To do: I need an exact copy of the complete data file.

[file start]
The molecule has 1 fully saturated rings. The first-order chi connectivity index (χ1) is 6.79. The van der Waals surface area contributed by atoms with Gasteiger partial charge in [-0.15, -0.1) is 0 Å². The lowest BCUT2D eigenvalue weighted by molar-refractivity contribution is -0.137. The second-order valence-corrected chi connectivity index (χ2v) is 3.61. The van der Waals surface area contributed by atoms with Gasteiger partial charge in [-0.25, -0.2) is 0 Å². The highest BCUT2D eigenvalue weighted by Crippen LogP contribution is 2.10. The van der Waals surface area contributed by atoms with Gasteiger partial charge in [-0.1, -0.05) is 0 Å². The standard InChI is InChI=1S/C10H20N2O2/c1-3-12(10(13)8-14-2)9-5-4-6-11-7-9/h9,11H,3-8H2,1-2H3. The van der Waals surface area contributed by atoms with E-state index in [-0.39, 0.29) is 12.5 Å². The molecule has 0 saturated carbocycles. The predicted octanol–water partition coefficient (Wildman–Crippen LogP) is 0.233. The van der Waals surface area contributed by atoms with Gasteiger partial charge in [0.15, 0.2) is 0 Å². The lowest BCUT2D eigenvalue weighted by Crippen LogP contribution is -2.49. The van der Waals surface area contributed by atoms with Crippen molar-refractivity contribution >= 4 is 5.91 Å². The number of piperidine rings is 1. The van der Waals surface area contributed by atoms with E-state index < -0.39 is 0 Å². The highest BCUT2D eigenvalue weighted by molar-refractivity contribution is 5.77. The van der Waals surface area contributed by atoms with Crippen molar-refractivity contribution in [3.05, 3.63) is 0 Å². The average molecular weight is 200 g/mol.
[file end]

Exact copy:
The molecule has 1 fully saturated rings. The first-order chi connectivity index (χ1) is 6.79. The van der Waals surface area contributed by atoms with Gasteiger partial charge in [-0.15, -0.1) is 0 Å². The lowest BCUT2D eigenvalue weighted by molar-refractivity contribution is -0.137. The second-order valence-corrected chi connectivity index (χ2v) is 3.61. The van der Waals surface area contributed by atoms with Gasteiger partial charge in [-0.25, -0.2) is 0 Å². The highest BCUT2D eigenvalue weighted by Crippen LogP contribution is 2.10. The van der Waals surface area contributed by atoms with Gasteiger partial charge in [-0.1, -0.05) is 0 Å². The standard InChI is InChI=1S/C10H20N2O2/c1-3-12(10(13)8-14-2)9-5-4-6-11-7-9/h9,11H,3-8H2,1-2H3. The van der Waals surface area contributed by atoms with E-state index in [-0.39, 0.29) is 12.5 Å². The molecule has 0 saturated carbocycles. The predicted octanol–water partition coefficient (Wildman–Crippen LogP) is 0.233. The van der Waals surface area contributed by atoms with Gasteiger partial charge in [0.15, 0.2) is 0 Å². The lowest BCUT2D eigenvalue weighted by Crippen LogP contribution is -2.49. The van der Waals surface area contributed by atoms with Crippen molar-refractivity contribution >= 4 is 5.91 Å². The number of piperidine rings is 1. The van der Waals surface area contributed by atoms with E-state index < -0.39 is 0 Å². The highest BCUT2D eigenvalue weighted by molar-refractivity contribution is 5.77. The van der Waals surface area contributed by atoms with Crippen molar-refractivity contribution in [3.05, 3.63) is 0 Å². The average molecular weight is 200 g/mol.